20th-century Psychiatrist Quotes
Some authors have conceptualized depression as a "depletion syndrome" because of the prominence of fatigability; they postulate that the patient exhausts his available energy during the period prior to the onset of the depression and that the depressed state represents a kind of hibernation, during which the patient gradually builds up a new story of energy.
"Abductees," Eva said, "are souls that have, for their individual purposes and reasons, chosen the probability of physical form." But through their experiences they are "regaining their memory of source... The process of abduction is one form of such, of regaining memory." The abduction "experience itself," Eva said, "is a mechanism to remove" the "structures that impede the reconnection with source," and to purify the physical vehicle in such a way to serve to regain better memory and to bring knowledge to others."
However patriarchal the world, at home the child knows that his mother is the source of all power. The hand that rocks the cradlerules his world.... The son never forgets that he owes his life to his mother, not just the creation of it but the maintenance of it, and that he owes her a debt he cannot conceivably repay, but which she may call in at any time.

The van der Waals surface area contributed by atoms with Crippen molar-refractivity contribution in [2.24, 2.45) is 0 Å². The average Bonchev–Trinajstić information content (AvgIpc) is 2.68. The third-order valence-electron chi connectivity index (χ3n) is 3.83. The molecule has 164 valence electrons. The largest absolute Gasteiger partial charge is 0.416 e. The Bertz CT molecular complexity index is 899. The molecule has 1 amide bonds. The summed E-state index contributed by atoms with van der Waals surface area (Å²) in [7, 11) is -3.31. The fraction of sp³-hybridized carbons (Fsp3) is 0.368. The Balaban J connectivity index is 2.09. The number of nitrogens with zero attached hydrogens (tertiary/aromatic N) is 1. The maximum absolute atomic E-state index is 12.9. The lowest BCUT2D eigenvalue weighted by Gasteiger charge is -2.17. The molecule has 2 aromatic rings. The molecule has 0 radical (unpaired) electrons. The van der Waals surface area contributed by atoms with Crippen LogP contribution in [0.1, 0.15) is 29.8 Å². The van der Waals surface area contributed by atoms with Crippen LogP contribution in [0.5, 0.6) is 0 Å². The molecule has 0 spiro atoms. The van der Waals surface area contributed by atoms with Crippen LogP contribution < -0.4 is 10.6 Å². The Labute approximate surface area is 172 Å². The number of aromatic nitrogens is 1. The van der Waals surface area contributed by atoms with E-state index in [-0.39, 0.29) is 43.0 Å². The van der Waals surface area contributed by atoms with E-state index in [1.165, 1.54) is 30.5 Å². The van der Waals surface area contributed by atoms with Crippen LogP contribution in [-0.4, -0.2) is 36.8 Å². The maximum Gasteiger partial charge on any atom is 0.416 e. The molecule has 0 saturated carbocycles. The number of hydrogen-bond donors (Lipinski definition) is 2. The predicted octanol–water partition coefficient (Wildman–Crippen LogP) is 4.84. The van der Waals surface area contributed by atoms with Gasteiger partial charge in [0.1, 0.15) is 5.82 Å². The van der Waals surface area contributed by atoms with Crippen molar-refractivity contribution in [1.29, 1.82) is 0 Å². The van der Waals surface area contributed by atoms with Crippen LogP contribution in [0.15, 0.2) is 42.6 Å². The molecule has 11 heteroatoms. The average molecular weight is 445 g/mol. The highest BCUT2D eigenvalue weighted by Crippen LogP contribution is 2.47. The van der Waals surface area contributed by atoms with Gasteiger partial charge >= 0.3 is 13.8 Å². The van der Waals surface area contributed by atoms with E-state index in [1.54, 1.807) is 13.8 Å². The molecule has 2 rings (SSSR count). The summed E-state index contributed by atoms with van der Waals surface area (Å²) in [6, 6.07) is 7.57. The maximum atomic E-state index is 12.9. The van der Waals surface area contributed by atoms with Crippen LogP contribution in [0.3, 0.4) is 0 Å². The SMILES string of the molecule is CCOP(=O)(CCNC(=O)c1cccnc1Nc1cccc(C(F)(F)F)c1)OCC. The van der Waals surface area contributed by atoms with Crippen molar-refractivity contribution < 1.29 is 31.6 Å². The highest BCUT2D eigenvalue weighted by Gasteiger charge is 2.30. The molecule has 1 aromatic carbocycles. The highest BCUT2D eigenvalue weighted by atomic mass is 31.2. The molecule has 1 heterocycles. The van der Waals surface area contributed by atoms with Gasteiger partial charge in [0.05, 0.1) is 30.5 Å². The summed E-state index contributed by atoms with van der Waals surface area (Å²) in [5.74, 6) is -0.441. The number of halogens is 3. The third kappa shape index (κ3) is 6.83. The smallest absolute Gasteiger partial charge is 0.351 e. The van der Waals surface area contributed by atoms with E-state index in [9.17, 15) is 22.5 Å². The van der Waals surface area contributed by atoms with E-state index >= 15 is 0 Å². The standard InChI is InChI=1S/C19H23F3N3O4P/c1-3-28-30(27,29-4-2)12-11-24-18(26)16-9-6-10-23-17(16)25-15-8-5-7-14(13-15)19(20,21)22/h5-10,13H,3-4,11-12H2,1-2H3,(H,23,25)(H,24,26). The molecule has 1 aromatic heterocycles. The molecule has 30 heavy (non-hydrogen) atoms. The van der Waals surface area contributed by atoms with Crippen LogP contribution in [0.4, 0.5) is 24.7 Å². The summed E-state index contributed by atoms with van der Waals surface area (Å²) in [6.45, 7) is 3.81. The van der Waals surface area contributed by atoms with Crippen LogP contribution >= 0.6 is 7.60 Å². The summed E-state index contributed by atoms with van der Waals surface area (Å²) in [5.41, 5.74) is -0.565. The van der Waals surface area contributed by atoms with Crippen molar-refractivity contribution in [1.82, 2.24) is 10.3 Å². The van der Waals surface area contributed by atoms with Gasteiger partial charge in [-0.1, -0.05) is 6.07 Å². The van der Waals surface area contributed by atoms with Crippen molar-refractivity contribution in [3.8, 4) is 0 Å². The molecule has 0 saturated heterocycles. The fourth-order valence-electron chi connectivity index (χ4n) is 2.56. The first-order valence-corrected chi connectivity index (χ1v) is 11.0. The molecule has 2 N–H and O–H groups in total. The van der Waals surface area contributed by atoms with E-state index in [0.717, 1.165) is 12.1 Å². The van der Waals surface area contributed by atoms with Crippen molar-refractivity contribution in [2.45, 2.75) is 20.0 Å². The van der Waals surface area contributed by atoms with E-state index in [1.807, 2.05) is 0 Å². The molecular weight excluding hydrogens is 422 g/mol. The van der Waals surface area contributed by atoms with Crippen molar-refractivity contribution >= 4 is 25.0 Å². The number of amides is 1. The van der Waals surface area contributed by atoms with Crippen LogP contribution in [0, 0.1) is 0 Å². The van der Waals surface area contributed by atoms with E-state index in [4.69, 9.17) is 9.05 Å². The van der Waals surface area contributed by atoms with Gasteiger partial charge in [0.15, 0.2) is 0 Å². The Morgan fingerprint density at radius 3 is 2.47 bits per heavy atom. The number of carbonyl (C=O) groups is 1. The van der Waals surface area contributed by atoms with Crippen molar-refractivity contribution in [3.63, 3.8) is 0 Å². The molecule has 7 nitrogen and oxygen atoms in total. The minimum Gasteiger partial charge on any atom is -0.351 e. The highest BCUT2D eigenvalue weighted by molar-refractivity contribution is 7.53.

I receive death threats on a daily basis. I'm a well-known writer in the Arab world. My writings expose me to millions of devout Muslims who have nothing positive to prove but the sheer cruelty of their teachings. Islam has deprived them of their intellectual ability to face criticism with an effective and acceptable way.
His comment about a book whose author claimed was channeled from the spirit of William James, the great American psychologist and philosopher: "If the vapid writings... did indeed emanate from him, I can only say that this implies a terrible post-mortem reduction of personal capacities. (Survival of death with such an appalling decay of personality makes it, at least to me, a rather unattractive prospect.)"
Our civilization represses not only "the instincts", not only sexuality, but any form of transcendence. Among one-dimensional men, it is not surprising that someone with an insistent experience of other dimensions, that he cannot entirely deny or forget, will run the risk either of being destroyed by the others, or of betraying what he knows.